Presentation on theme: "Dr Chris Sexton FRANZCOG. Acknowledgements SOUTH AUSTRALIAN GP OBSTETRIC SHARED CARE PROTOCOLS SA PERINATAL GUIDELINES – Hypertensive Disorders in Pregnancy."— Presentation transcript:
Dr Chris Sexton FRANZCOG
Acknowledgements SOUTH AUSTRALIAN GP OBSTETRIC SHARED CARE PROTOCOLS SA PERINATAL GUIDELINES – Hypertensive Disorders in Pregnancy Based on 10 SC patients per year
Case Study 1 39 yo Primigravida Former model/ TV host/ Actress Partner of 13 years her junior. Uncomplicated pregnancy -”can’t believe how fast her bump is growing”
Case Study 1 34 weeks –puffy but otherwise well Good growth and good FM Blood pressure / Mild peripheral oedema – (like 50-80% of all mothers) Hypertension in Pregnancy Systolic blood pressure greater than or equal to 140 mmHg and/or Diastolic blood pressure greater than or equal to 90 mmHg (Korotkoff 5) 20% of patients have an episode in pregnancy (2 per year) 5% get pre-eclamsia (1 every second year)
Shared Care Guidelines A diagnosis of Pre-eclampsia dictates immediate referral to the participating hospital. It is recommended in this instance, the GP contact the participating hospital and discuss referral with the on call Obstetric Registrar.
Case Study 1 Women's Assessment MW Registrar on Call Labour Ward Paediatric Reg 2 nd on Call 3 rd on Call
Case Study 1 Tests Bloods: FBC, Electrolytes, Renal function tests and Liver function tests Urine Protein /Creatinine Ratio (later sign) Review in 2 days 4/5 chance then next BP is normal
Case Study 1 Results all normal (ALP elevated). No proteinuria BP 140/90 Gestational hypertension - the new onset of hypertension after 20 weeks gestation without any maternal or fetal features of preeclampsia, followed by return of blood pressure to normal within 3 months post-partum. Gestational hypertension near term is associated with little increase in the risk of adverse pregnancy outcomes. The earlier the gestation at presentation and the more severe the hypertension, the higher is the likelihood that the woman with gestational hypertension will progress to develop preeclampsia or an adverse pregnancy outcome There is about a 25% chance she will get worse and develop Preeclampsia
So What To Do? What could you do? Repeat the tests & see her again Send her to hospital day unit Send to hospital for admission Start her on anti hypertensive Deliver her Gestational HT – repeat bloods weekly and urinalysis 1-2 weekly
What Hypertensive? The intention in treating mild to moderate hypertension is to prevent episodes of severe hypertension and allow safe prolongation of the pregnancy for fetal benefit. It is reasonable to consider antihypertensive treatment when systolic blood pressure reaches mmHg systolic and / or mmHg diastolic on more than one occasion. Methyl dopa 250 – 750mg tds Slow onset of action over 24 hours. Dry mouth, sedation, depression, blurred vision Labetolol mg tds Bradycardia, bronchospasm, headache, nausea, scalp tingling, which usually resolves within 24 to 48 hours (labetalol only) Nifedipine SR 60mg Bd Severe headache associated with flushing, tachycardia Peripheral oedema, constipation
What About An Ultrasound? An appropriately grown fetus in the third trimester in women with well-controlled hypertension without superimposed preeclampsia generally is associated with a good perinatal outcome. Fetal monitoring using methods other than continued surveillance of fetal growth and amniotic fluid volume in the third trimester is unlikely to be more successful in preventing perinatal mortality / morbidity.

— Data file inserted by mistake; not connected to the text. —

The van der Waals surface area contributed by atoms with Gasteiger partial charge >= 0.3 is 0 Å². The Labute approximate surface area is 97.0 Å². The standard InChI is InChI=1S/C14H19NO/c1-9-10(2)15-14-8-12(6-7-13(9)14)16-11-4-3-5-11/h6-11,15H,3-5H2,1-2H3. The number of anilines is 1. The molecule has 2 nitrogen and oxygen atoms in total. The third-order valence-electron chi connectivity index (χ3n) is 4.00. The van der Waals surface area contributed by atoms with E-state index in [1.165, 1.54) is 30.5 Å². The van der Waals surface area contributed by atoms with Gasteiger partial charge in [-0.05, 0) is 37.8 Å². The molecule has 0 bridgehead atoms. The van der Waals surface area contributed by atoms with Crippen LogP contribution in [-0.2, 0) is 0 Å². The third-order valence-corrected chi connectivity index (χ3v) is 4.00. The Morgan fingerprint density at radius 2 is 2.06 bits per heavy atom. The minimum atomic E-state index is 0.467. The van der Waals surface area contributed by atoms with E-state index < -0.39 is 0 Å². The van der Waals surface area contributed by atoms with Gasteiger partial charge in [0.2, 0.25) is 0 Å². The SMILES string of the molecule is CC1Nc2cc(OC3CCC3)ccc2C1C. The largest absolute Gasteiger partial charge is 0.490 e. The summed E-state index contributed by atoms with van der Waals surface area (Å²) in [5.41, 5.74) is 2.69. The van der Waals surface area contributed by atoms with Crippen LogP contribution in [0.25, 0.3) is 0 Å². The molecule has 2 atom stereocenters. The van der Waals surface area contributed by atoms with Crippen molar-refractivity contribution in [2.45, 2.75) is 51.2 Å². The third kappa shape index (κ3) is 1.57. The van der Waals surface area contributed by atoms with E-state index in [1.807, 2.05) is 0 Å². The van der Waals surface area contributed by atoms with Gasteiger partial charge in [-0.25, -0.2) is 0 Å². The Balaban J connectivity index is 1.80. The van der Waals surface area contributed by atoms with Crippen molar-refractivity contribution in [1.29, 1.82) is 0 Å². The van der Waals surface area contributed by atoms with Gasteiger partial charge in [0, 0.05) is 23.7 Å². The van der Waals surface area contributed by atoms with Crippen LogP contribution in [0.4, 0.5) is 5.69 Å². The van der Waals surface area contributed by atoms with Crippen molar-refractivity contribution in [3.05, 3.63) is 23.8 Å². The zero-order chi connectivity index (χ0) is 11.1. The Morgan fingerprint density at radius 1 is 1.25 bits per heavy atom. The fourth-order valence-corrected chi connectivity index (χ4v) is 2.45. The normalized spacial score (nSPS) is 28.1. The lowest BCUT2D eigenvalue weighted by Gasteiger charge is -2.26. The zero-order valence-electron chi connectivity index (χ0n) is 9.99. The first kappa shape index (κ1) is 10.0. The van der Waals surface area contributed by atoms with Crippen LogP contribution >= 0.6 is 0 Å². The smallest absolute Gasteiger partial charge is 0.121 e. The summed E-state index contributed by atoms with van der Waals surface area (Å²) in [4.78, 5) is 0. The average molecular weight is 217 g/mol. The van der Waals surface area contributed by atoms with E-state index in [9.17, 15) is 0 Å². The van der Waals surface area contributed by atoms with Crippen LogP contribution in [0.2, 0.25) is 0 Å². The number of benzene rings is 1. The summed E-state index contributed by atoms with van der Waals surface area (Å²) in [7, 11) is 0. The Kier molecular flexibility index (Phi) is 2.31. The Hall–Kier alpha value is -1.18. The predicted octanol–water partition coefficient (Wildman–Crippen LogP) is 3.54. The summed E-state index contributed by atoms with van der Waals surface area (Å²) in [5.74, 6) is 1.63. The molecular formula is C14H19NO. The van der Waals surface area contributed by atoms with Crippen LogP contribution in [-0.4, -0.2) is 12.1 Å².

Cases Study 1 Kept at home, reviewed the next week 35.5 weeks Still feels well BP 155/95 Bloods show elevation of RFT Proteinuria now evident Its all over now – It’s Preeclampsia!
Preeclampsia is a multi-system disorder unique to human pregnancy characterised by hypertension and involve ment of one or more other organ systems and/or the fetus. See 1 case very year or two There is a reduction in blood flow to body organs It will progress until delivery
35 Week Delivery
Definitions Gestational HT After 20 weeks, gone by 12 weeks post partum. No features of: Preeclampsia – eclampsia After 20 weeks, gone by 12 weeks post partum Neurological, renal, liver involvement Chronic hypertension Essential/secondary/white coat Before 20 weeks, still there after 12 weeks Preeclampsia superimposed on chronic hypertension
Case Study 2 29 yo Primip 1 previous marriage, No children Pregnant with new partner Occupation – Oxfam ambassador, Nanny Magicians assistant and currently Agent for S.H.I.E.L.D.
Case Study 2 36 weeks Vaguely unwell – back pain, sore abdomen, nausea Looks well Good fetal HR and movements BP 150/ No proteinuria Blood tests and review in 2 days
Case Study 2 Call from the Lab All her LFTS elevated Platelets 100 HELLP Syndrome (Haemolysis, Elevated LFTs and low Platelets) 1% of pregnancies – 1 in 10 years Straight to Hospital Expect to be delivered tonight Always check LFTS!
Postnatal Care Hypertension may persist for days, weeks or even up to three months and will require monitoring and slow withdrawal of antihypertensive therapy. Resolution is still assured if the diagnosis was pre- eclampsia and there is no other underlying medical disorder. “Quick on – quick off”
Postnatal Care Women diagnosed with preeclampsia/gestational hypertension are at increased risk of subsequent cardiovascular morbidity including hypertension and coronary heart disease. They should be counselled that they will benefit from avoiding smoking, maintaining a healthy weight, exercising regularly and eating a healthy diet. It is recommended that all women with previous preeclampsia or hypertension in pregnancy have an annual blood pressure check and regular (5 yearly or more frequent if indicated) assessment of other cardiovascular risk factors